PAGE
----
And, the recipient of the Founder’s Choice Inspiration Award was The Brixton Soup Kitchen’s co-founders, Mahamed Hashi and Solomon Smith, who have run the resource for 18 months with NO funding, and they’re not just limited to the Brixton area – of course not! These are people of colour, and that means character. The great news is, they have recently secured some financial assistance from ITV and will feature on a forthcoming episode of Surprise, Surprise!

The recipients said a few words, clutching their awards, and I was impressed by the total humility and lack of swagger of each. That they have not ventured down these roads for personal gain was clear, and this was a pretty wonderful way to say, “Thanks. We see you, we hear you, we feel you!”

And so the UK soul legend that is Michelle Escoffery took to the stage with an acoustic guitarist and closed the show. August was What Will Be Your Legacy? month and we are just beginning Black History Month. It was fitting, after such an evening as this, that a real-life, home-grown legacy launching her solo career as Maya Blue serenaded us so sweetly from our celebrations and home to dream good dreams with the lyrics “…Fly like an eagle…”, itself echoing Nathaniel Peat’s earlier words, now reverberating in our hearts.

I thank BAFTA , whatever their motivation, for listening to what must have been one hell of a pitch by Mr Kruga and chums. I thank the Guests and Sponsors for their great taste and foresight in bestowing their support. I thank the Participants for sharing their Art and Soul with us. I thank the nominees and recipients whose actions shaped the true meaning of these Inspiration Awards and I thank Fredi Kruga for giving his people what we sorely needed. May it be the first of many.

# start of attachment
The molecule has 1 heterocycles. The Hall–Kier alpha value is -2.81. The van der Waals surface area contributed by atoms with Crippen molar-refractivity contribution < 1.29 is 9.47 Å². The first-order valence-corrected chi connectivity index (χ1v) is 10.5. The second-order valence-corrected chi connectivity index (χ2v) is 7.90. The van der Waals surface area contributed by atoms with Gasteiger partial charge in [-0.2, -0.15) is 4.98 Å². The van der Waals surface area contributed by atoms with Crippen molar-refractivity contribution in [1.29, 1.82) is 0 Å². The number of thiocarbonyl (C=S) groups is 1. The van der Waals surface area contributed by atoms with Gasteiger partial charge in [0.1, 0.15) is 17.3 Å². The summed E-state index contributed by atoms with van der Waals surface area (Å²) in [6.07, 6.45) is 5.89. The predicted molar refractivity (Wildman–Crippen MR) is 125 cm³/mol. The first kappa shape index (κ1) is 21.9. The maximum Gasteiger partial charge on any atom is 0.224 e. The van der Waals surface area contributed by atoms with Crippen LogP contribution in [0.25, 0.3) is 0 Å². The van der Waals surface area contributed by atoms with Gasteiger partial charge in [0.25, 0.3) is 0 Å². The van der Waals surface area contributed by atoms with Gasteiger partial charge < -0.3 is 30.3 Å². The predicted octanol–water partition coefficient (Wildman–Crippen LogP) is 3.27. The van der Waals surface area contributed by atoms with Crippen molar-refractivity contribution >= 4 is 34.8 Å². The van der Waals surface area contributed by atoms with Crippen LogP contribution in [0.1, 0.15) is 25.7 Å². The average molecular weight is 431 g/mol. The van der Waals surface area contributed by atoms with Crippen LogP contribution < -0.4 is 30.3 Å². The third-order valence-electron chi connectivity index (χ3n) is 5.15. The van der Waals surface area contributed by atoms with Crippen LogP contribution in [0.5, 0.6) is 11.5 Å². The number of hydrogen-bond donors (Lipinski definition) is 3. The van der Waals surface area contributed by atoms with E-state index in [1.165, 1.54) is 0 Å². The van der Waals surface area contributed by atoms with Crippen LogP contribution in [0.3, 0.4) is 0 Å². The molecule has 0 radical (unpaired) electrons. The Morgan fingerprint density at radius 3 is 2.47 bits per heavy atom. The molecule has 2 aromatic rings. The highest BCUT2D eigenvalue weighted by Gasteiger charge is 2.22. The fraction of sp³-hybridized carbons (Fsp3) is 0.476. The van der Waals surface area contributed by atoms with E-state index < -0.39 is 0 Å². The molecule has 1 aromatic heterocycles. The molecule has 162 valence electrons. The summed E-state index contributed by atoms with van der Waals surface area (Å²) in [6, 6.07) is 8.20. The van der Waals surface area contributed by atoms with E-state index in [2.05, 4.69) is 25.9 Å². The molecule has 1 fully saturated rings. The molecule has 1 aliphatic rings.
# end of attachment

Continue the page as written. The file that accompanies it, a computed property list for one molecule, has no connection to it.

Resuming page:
Cheers!

Back 2 Black founder, Fredi Kruga & Akala

Back 2 Black founder, Fredi Kruga & Akala

(far left & right) Hip Hop duo Lyrical Anomaly

(far left & right) Hip Hop duo Lyrical Anomaly

Back 2 Black hostess, Leah King-Charles

Back 2 Black hostess, Leah King-Charles

Founder of Beffta awards, Pauline Long

Founder of Beffta awards, Pauline Long

Entrepreneur, Nathaniel Peat

Entrepreneur, Nathaniel Peat

Back 2 Black guests

Back 2 Black guests

Actresses / Writers Nadine Woodley & Dani Moseley

Actresses / Writers Nadine Woodley & Dani Moseley

Founder of Inspirational You, and Back 2 Black 'Inspirational Award' winner, Sonia Meggie

Founder of Inspirational You, and Back 2 Black ‘Inspirational Award’ winner, Sonia Meggie

Back 2 Black Ambassador,  Sherry-Ann Dixon

Back 2 Black Ambassador, Sherry-Ann Dixon

review of Back 2 Black for the british blacklist by  @DescantDeb

all images credited to eLookphotography / @eelook